Starting My First Company
I had caught the online advertising bug while working for the previous firm, and while employed with the software company, Andrew and I got together to form a company of our own. We brought along two other friends and former colleagues, and started an S-Corp.
At the time, Andrew was working for a domain name broker, and came up with the idea that we could purchase a bunch of domain names, place ads on them, and sit back and watch the dollars accumulate. We came up with several subjects we thought would help us generate advertising revenue. We primarily settled on websites related to real estate.
There was one problem. We had no idea what we were doing.
The four of us got together one winter afternoon and brainstormed domain names. We came up with over one hundred. We bought and registered the domains, and were on our way.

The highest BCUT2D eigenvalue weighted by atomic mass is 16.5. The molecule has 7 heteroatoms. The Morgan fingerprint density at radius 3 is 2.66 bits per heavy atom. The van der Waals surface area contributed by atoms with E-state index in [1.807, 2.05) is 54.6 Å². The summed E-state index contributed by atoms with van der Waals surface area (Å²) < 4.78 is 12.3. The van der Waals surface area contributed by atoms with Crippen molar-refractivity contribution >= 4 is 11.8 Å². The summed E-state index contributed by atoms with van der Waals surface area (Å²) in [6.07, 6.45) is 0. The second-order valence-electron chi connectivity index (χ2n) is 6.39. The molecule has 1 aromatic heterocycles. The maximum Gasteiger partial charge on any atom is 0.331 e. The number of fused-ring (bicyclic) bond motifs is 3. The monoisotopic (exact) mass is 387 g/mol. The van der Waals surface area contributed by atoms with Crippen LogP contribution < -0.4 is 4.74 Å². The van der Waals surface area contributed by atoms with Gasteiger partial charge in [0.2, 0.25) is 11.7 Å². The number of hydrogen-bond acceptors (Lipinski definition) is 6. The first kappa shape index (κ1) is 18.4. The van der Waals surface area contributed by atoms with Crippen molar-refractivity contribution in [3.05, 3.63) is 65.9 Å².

I had taken some continuing education courses in website development, so I took charge. I set up hosting, Microsoft Front Page, and went to work building out the domains.
Novices we were, we soon realized that the two other partners didn’t add much value to the operation. They didn’t know what to do, and weren’t entirely interested in putting in the necessary effort. They left the company shortly after we got started.
In a way, my experience with web development was a curse. I was the best at it, so it only made sense that I was tasked with the most difficult duties. I didn’t mind. It was fun, and I’d always dreamed of starting my own company, so why not? Also, the company was originally Andrew’s idea, so it was hard for me to hold much against him.
We were constantly trying to find the perfect layout and structure. I developed sites, scrapped them, and re-developed.
Eventually, we had built out real estate themed websites targeting the apartment rental markets in every major U.S. city. But that’s all they were. We had a long way to go to get them to a point where they would be profitable.